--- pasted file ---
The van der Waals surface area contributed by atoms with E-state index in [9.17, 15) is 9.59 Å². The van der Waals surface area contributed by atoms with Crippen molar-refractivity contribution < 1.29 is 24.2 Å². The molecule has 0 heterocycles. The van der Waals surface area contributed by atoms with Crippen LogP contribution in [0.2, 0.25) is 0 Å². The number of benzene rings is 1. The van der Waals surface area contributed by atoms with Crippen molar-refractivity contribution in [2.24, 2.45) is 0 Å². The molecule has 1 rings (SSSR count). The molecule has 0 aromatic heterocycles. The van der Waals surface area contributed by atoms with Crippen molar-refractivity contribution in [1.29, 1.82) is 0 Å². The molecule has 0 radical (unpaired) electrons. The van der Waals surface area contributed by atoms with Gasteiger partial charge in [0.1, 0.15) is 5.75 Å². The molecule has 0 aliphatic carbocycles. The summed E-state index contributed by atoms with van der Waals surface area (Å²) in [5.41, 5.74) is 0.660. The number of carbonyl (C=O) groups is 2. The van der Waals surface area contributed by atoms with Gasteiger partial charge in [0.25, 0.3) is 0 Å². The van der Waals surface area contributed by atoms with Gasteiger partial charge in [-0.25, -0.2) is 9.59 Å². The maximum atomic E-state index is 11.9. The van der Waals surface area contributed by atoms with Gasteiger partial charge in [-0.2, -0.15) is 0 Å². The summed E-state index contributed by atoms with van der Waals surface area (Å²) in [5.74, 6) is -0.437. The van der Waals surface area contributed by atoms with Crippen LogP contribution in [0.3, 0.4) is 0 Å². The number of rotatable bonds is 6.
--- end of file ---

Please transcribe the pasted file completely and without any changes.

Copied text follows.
The van der Waals surface area contributed by atoms with E-state index in [9.17, 15) is 9.59 Å². The van der Waals surface area contributed by atoms with Crippen molar-refractivity contribution < 1.29 is 24.2 Å². The molecule has 0 heterocycles. The van der Waals surface area contributed by atoms with Crippen LogP contribution in [0.2, 0.25) is 0 Å². The number of benzene rings is 1. The van der Waals surface area contributed by atoms with Crippen molar-refractivity contribution in [2.24, 2.45) is 0 Å². The molecule has 1 rings (SSSR count). The molecule has 0 aromatic heterocycles. The van der Waals surface area contributed by atoms with Crippen molar-refractivity contribution in [1.29, 1.82) is 0 Å². The molecule has 0 radical (unpaired) electrons. The van der Waals surface area contributed by atoms with Gasteiger partial charge in [0.1, 0.15) is 5.75 Å². The molecule has 0 aliphatic carbocycles. The summed E-state index contributed by atoms with van der Waals surface area (Å²) in [5.41, 5.74) is 0.660. The number of carbonyl (C=O) groups is 2. The van der Waals surface area contributed by atoms with Gasteiger partial charge in [0.25, 0.3) is 0 Å². The van der Waals surface area contributed by atoms with Gasteiger partial charge in [-0.25, -0.2) is 9.59 Å². The maximum atomic E-state index is 11.9. The van der Waals surface area contributed by atoms with Gasteiger partial charge in [-0.2, -0.15) is 0 Å². The summed E-state index contributed by atoms with van der Waals surface area (Å²) in [5.74, 6) is -0.437. The van der Waals surface area contributed by atoms with Crippen LogP contribution in [0.3, 0.4) is 0 Å². The number of rotatable bonds is 6.